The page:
How should a beginner learn opening theory? As soon as we learn how to move all the pieces, know what checks and checkmates are, special moves, it’s time to choose what we’re going to play in the opening. But how is a first-time player going to do that? What would be the correct way to study openings? In this article, we will discuss this topic, see players’ common mistakes and guide your study!
What is the right way to study openings?
To talk about this, we need to understand what are the basic principles in the opening. These are concepts that all good openings have in common, and they are:
- Control the center;
- Develop the pieces;
- Put the king in safety;
All these concepts are connected and sometimes a bid will follow all these ideas at once. But let’s delve into each one of them, so you don’t have any doubts.
Beginner Principle #1: Control the center
Where is the center of the board? We call e4,d4,d5, and e5 central squares. Some authors call the squares around the center f3, f4, f5, f6, e3, d3, c3, c4, c5, c6, d6, and e6 the extended center (that is, they are not exactly the center, but controlling this region of the board is also important). Now you ask me: Why is controlling the center important? Let’s see this example:
In this example, let’s compare the pieces on both sides: The White King, centralized, control 8 squares, and the Black King, at the edge of the board, controls only 3. So, we can conclude that the White King is more active than the black king.
The white knight, also centralized, controls 8 squares on the board, and the black knight in the corner of the board, controls only 2. The conclusion we reach is: When the pieces are near/in the center of the board, they reach their potential maximum.
Beginner Principle N°2: Developing the pieces
As we know, the objective of the game is to checkmate the opponent’s king. And to achieve this, one of the things we can do is attack with more pieces than our opponent can defend. And that’s where the development concept comes in: Putting all the pieces in the game as quickly as possible, since that way, we’ll have more chances of attacking the opponent’s king, for example:
Another important thing to remember is: The concept of developing the parts is linked to the concept of controlling the center! In the diagram, white has placed all the pieces in the game, close to the center and also managed to control the center well. Let’s see a practical example:
Warsaw Warsaw, 1847
A very old game (and usually this type of game illustrates these ideas very well since chess didn’t have many ideas and players were still discovering basic ideas) that shows an example of how neglecting your development can be dangerous. How would you play as black?
8…Bxf3? Of course, here a better bid would be 8…0-0! putting the king to safety (castling is also a developmental move, as it puts the king to safety and the rook comes into play). 9.Bxf3 Thanks to Black’s mistake, Black has to lose more time to defend White’s threats and will have to lose more time in development. Let’s move on to the next critical moment of the game:
This is Black’s last chance in the game: Getting the king to safety at 10…0-0 will still allow for a fight. But Black’s move illustrates another typical mistake: Gaining material in exchange for developing the rest of his pieces:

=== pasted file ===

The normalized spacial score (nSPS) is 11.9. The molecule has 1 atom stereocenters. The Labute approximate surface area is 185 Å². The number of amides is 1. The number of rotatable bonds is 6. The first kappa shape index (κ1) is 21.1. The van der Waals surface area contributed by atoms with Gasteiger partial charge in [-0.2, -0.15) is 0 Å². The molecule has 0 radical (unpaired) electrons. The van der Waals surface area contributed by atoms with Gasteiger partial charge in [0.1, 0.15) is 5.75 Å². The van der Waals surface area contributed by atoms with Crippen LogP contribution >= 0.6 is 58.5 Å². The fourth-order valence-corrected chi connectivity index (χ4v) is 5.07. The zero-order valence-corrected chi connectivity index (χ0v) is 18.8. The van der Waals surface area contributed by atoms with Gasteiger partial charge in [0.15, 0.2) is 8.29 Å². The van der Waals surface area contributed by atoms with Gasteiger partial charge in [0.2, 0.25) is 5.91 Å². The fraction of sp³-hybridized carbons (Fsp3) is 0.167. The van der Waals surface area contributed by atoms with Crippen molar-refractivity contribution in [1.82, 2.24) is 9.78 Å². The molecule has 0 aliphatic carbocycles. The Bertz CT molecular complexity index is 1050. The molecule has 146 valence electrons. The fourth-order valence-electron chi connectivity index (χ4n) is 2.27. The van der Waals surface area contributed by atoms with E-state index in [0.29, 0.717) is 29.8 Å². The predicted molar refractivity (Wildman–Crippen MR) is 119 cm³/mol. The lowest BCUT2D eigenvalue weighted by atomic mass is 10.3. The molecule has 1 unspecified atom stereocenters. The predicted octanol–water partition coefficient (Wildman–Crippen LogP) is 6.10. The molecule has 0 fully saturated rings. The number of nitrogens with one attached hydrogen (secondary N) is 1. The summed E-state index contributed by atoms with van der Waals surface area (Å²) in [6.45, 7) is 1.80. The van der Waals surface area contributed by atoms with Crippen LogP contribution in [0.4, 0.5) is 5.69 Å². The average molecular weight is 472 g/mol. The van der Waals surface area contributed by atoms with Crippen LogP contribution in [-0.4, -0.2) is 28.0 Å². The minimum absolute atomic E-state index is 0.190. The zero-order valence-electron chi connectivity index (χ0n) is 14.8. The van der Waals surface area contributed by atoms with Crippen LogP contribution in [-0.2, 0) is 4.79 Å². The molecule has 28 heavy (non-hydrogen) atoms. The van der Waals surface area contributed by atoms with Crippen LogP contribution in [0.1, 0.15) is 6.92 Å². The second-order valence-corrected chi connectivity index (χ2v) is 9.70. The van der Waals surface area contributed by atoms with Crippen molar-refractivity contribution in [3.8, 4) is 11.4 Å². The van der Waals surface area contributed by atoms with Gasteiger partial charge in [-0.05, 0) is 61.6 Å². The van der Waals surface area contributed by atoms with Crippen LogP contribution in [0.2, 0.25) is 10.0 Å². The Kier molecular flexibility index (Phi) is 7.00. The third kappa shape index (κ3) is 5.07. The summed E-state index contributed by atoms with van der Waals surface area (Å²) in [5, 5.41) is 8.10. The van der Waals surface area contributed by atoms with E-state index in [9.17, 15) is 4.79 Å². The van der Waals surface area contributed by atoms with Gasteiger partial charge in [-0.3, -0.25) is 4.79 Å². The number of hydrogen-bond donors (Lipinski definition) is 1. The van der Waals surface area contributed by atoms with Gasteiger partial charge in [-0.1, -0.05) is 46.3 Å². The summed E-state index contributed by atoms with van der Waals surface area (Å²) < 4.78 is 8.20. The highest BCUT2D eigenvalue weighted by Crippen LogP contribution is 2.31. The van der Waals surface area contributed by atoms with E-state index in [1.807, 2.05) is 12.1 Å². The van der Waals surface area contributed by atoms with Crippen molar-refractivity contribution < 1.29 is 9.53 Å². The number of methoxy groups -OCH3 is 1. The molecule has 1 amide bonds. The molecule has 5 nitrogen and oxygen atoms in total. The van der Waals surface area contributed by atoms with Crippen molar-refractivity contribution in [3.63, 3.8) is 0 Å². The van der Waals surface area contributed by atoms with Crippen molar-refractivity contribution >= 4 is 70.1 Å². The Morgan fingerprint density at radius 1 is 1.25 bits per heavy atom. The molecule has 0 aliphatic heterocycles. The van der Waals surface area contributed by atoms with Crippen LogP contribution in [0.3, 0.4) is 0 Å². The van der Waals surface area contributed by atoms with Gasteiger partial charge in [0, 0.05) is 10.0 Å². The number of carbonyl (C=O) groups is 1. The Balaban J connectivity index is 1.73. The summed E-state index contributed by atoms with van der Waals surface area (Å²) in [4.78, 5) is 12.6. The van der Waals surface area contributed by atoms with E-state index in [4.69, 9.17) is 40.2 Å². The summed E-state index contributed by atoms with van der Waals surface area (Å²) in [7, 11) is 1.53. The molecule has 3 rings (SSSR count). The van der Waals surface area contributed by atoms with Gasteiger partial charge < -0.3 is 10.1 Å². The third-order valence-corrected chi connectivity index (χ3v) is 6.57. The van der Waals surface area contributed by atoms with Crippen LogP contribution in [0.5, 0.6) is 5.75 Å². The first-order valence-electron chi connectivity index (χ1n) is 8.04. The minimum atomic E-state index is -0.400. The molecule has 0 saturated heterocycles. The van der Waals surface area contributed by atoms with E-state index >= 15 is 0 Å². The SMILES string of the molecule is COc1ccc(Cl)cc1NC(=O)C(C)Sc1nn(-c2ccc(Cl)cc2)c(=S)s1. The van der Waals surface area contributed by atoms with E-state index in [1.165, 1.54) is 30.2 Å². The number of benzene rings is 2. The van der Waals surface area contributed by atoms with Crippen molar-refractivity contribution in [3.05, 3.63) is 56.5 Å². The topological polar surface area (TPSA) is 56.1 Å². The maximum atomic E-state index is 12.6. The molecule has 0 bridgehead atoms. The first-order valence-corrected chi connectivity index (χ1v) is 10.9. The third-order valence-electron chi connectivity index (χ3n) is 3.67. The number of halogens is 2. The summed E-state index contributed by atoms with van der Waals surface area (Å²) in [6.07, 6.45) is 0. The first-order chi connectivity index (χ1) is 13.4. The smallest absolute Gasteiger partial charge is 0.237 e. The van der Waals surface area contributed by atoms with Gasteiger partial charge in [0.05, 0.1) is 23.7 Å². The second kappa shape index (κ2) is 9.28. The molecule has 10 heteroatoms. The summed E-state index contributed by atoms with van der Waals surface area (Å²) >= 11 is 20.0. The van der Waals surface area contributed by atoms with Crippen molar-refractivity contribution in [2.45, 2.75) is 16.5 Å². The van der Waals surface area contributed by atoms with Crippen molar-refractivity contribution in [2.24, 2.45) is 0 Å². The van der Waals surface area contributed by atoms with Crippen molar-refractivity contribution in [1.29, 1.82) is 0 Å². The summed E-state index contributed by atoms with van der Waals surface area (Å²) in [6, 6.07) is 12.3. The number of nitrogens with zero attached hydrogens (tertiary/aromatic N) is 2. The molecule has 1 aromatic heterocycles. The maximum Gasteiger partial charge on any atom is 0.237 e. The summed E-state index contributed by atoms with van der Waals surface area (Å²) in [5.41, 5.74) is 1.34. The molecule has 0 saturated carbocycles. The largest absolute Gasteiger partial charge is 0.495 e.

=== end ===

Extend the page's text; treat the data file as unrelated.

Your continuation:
10…Qxd4? After this move, White takes full control of the game:
Beginner Principle #3: Get the king to safety
And since the object of the game is to checkmate the opposing king, it makes all the sense in the world to get our king to safety, in general, by castling. Is another point worth mentioning is: If in the opening the fight is for the center, do you want your king to be close to the center or far from the center? Naturally, away from the center, and castling does this: It puts your king closer to the flank and brings the rook closer to the center:
Very good! We finished looking at the basics in the opening. Now it’s time to see how these principles are applied in practice. Remember one thing: All good openings seek to apply these three principles!
Principles in practice: London System
(Hey! You can see our complete guide on the London System by clicking here =) )
The London System is a very popular opening at beginner levels (and was even played in the Ding Liren-Nepo world championship match!), but does it follow the basic principles? Let’s see London’s normal moves:
1.d4 (We control the center and open lines for Queen and Bishop development!)
2.Nf3 (Developing a piece near the center and attacking the central d4 and e5 squares!)
3.Bf4 (Developing a piece near the center and attacking the central e5 square!)
We can stop here and talk: The London System is a good opening!
Principles in Practice: Ruy Lopez Opening
A classic opening and much played in world championships, but is it a good opening from a Beginner point of view? Let’s see:
1.e4 We attack the square of d5 and open lines for the development of the Queen and the Bishop! 1…e5 Black does the same: Attacks the d4 square and opens lines for Queen and Bishop development! 2.Nf3 Develops a piece, attacks the central d4 and e5 squares, and attacks the e5-pawn! 2…Nc6 Develops a piece, attacks the centric squares of d4 and e5 and defends the e5-pawn threat. 3.Bb5 This move defines Ruy Lopez! White develops a piece, attacks the center, and prepares to castle. Note that the Bishop attacks the Knight that attacks the center, so White puts indirect pressure on the center
If all moves to follow the principles, we can conclude that Ruy Lopez is a good opening!
When studying the opening of your choice, always try to remember if the opening follows these basic beginner principles. If you understand the basics, you will be able to understand the why of each move, and this gives you a very good understanding of your openings. And doing that, maybe it’s time to know how to organize your opening repertoire. See you in the next article!